In the mosquito-control business, the primary measure of how things are going is called the “landing rate count.’’
It might also be called the slap test, because it entails standing in a spot for one minute and counting bites, like this: One. Slap!
And so on.
Judging by slap rates over the last month, South Florida could be facing another mean mosquito season. An early, wet start to the rainy season has triggered an unusually early explosion of buzzing hordes — and calls for help from bugged residents.
“This year it’s been extensive, intensive spraying since May,’’ said Chalmers Vasquez, mosquito control operations manager for Miami-Dade County. “I don’t even remember the last year we started spraying in May.’’
Drier weather over the last few weeks has helped, but when the heavy rains come again mosquito control agencies across South Florida are concerned about rising public health risks from illnesses spread by some species, including Dengue fever, West Nile virus and malaria. No cases have been reported in South Florida this year — but the mosquito season doesn’t typically peak until sometime in July.
Counties combat mosquitoes with chemicals that carry their own risks, particularly to the environment. The insecticides sprayed from trucks and planes — common brand names include Bi-Mist 30+30 and Dibrom — typically contain “broad spectrum” pesticides such as naled or permethrin.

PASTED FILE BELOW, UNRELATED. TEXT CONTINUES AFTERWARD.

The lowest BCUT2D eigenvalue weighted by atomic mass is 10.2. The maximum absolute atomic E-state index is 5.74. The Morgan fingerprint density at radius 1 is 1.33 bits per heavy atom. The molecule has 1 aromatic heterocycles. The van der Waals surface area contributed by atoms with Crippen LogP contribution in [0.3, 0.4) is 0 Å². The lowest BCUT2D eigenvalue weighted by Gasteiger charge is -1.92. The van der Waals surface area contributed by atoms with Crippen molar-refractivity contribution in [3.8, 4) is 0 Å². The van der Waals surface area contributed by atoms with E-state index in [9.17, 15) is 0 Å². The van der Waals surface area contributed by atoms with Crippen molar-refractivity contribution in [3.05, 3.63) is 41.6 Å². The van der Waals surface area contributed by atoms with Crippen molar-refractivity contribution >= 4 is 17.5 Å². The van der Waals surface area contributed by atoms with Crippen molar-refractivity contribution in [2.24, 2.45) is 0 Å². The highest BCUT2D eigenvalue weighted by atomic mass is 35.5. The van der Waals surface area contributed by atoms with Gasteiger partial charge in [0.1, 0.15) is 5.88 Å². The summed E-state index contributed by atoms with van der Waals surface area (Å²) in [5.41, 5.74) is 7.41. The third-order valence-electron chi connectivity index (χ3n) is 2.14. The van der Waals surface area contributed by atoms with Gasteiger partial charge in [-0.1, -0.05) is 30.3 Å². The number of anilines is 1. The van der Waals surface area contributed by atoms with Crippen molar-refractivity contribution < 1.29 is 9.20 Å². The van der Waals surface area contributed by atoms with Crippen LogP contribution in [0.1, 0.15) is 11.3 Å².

They can irritate the eyes or skin of people exposed to low concentrations in fogging treatments, but they’re potentially toxic to marine and aquatic life. Studies have show they can have ripple effects across the marine food web, killing fish and conch larvae, but also affect desirable insects such as endangered butterflies that live in coastal hammocks.
Those residual impacts make controlling mosquitoes in South Florida extremely challenging. The island chain of the Florida Keys is surrounded by mangrove islands, fragile coral reefs and seagrass beds in federally protected waters. Miami-Dade is bordered by Everglades National Park and Biscayne National, both of which ban aerial and truck spraying, as do many state parks.
“It’s a balance that we need to walk of environmental protection and protecting people from mosquitoes,’’ said Michael Doyle, director of the Florida Keys Mosquito Control District.
Because of the restrictions on chemical spraying near water, for instance, the Keys’ control program employs a lot of larvicide — bacteria that selectively target the developing offspring of the region’s most common blood-sucker, the black salt marsh mosquito.
Mosquito control operations take steps to limit human exposure as well, scheduling spraying in pre-dawn or night hours that maximize the impact on bugs and minimize it to people.
While salt marsh mosquitoes are largely an annoyance, other species can be more dangerous, passing on a host of illnesses, including dengue, a nasty, flu-like illness that sickens some 50 million people annually. In severe cases, it can be fatal and there is no known treatment.
Dengue, carried by a mosquito called √Aedes aegypti